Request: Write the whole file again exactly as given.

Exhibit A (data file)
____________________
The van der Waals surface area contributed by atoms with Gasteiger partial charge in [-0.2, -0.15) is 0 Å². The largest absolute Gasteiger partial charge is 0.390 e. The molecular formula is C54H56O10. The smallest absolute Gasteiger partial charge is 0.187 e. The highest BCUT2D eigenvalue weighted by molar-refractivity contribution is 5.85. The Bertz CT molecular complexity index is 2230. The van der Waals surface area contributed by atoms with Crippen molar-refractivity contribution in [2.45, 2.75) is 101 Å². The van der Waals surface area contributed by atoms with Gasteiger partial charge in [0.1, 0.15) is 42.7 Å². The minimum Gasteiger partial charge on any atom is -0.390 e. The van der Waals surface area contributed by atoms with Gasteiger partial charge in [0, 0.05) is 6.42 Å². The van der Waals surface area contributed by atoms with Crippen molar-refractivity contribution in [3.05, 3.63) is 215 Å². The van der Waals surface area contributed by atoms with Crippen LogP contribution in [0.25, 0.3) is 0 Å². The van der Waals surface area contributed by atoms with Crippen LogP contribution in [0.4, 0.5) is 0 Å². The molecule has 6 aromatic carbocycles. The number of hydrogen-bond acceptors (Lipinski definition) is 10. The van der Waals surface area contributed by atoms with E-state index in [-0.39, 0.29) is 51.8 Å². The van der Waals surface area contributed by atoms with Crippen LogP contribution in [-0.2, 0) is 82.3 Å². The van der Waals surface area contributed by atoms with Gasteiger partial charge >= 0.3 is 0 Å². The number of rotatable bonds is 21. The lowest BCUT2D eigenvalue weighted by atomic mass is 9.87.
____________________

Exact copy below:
The van der Waals surface area contributed by atoms with Gasteiger partial charge in [-0.2, -0.15) is 0 Å². The largest absolute Gasteiger partial charge is 0.390 e. The molecular formula is C54H56O10. The smallest absolute Gasteiger partial charge is 0.187 e. The highest BCUT2D eigenvalue weighted by molar-refractivity contribution is 5.85. The Bertz CT molecular complexity index is 2230. The van der Waals surface area contributed by atoms with Crippen molar-refractivity contribution in [2.45, 2.75) is 101 Å². The van der Waals surface area contributed by atoms with Gasteiger partial charge in [0.1, 0.15) is 42.7 Å². The minimum Gasteiger partial charge on any atom is -0.390 e. The van der Waals surface area contributed by atoms with Gasteiger partial charge in [0, 0.05) is 6.42 Å². The van der Waals surface area contributed by atoms with Crippen molar-refractivity contribution in [3.05, 3.63) is 215 Å². The van der Waals surface area contributed by atoms with Crippen LogP contribution in [0.25, 0.3) is 0 Å². The van der Waals surface area contributed by atoms with Crippen LogP contribution in [0.4, 0.5) is 0 Å². The molecule has 6 aromatic carbocycles. The number of hydrogen-bond acceptors (Lipinski definition) is 10. The van der Waals surface area contributed by atoms with E-state index in [-0.39, 0.29) is 51.8 Å². The van der Waals surface area contributed by atoms with Crippen LogP contribution in [-0.2, 0) is 82.3 Å². The van der Waals surface area contributed by atoms with Gasteiger partial charge >= 0.3 is 0 Å². The number of rotatable bonds is 21. The lowest BCUT2D eigenvalue weighted by atomic mass is 9.87.